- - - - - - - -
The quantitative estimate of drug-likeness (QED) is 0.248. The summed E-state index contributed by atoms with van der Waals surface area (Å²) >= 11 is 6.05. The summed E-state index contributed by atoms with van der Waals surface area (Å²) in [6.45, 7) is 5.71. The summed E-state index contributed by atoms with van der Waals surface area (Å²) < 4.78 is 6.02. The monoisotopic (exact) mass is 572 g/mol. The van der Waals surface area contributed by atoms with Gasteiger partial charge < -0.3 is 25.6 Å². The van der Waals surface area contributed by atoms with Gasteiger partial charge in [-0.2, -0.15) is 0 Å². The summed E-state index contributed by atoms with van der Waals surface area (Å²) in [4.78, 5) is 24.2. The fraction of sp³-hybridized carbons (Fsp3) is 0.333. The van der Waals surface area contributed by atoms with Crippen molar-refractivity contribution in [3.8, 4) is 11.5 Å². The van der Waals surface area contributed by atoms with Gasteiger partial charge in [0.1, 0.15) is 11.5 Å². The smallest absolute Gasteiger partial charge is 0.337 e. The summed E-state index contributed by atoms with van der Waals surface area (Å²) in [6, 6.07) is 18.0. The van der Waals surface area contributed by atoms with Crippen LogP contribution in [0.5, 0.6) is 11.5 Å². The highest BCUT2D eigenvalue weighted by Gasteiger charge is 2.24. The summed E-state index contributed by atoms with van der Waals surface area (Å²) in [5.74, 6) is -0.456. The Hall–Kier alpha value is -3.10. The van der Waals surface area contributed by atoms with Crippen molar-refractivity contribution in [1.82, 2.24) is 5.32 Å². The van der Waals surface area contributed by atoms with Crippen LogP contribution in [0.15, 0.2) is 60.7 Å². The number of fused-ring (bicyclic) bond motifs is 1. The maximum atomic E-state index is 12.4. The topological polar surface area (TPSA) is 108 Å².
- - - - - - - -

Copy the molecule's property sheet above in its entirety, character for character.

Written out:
The quantitative estimate of drug-likeness (QED) is 0.248. The summed E-state index contributed by atoms with van der Waals surface area (Å²) >= 11 is 6.05. The summed E-state index contributed by atoms with van der Waals surface area (Å²) in [6.45, 7) is 5.71. The summed E-state index contributed by atoms with van der Waals surface area (Å²) < 4.78 is 6.02. The monoisotopic (exact) mass is 572 g/mol. The van der Waals surface area contributed by atoms with Gasteiger partial charge < -0.3 is 25.6 Å². The van der Waals surface area contributed by atoms with Gasteiger partial charge in [-0.2, -0.15) is 0 Å². The summed E-state index contributed by atoms with van der Waals surface area (Å²) in [4.78, 5) is 24.2. The fraction of sp³-hybridized carbons (Fsp3) is 0.333. The van der Waals surface area contributed by atoms with Crippen molar-refractivity contribution in [3.8, 4) is 11.5 Å². The van der Waals surface area contributed by atoms with Gasteiger partial charge in [0.1, 0.15) is 11.5 Å². The smallest absolute Gasteiger partial charge is 0.337 e. The summed E-state index contributed by atoms with van der Waals surface area (Å²) in [6, 6.07) is 18.0. The van der Waals surface area contributed by atoms with Crippen LogP contribution in [0.5, 0.6) is 11.5 Å². The highest BCUT2D eigenvalue weighted by Gasteiger charge is 2.24. The summed E-state index contributed by atoms with van der Waals surface area (Å²) in [5.74, 6) is -0.456. The Hall–Kier alpha value is -3.10. The van der Waals surface area contributed by atoms with Crippen molar-refractivity contribution in [1.82, 2.24) is 5.32 Å². The van der Waals surface area contributed by atoms with Crippen LogP contribution in [0.15, 0.2) is 60.7 Å². The number of fused-ring (bicyclic) bond motifs is 1. The maximum atomic E-state index is 12.4. The topological polar surface area (TPSA) is 108 Å².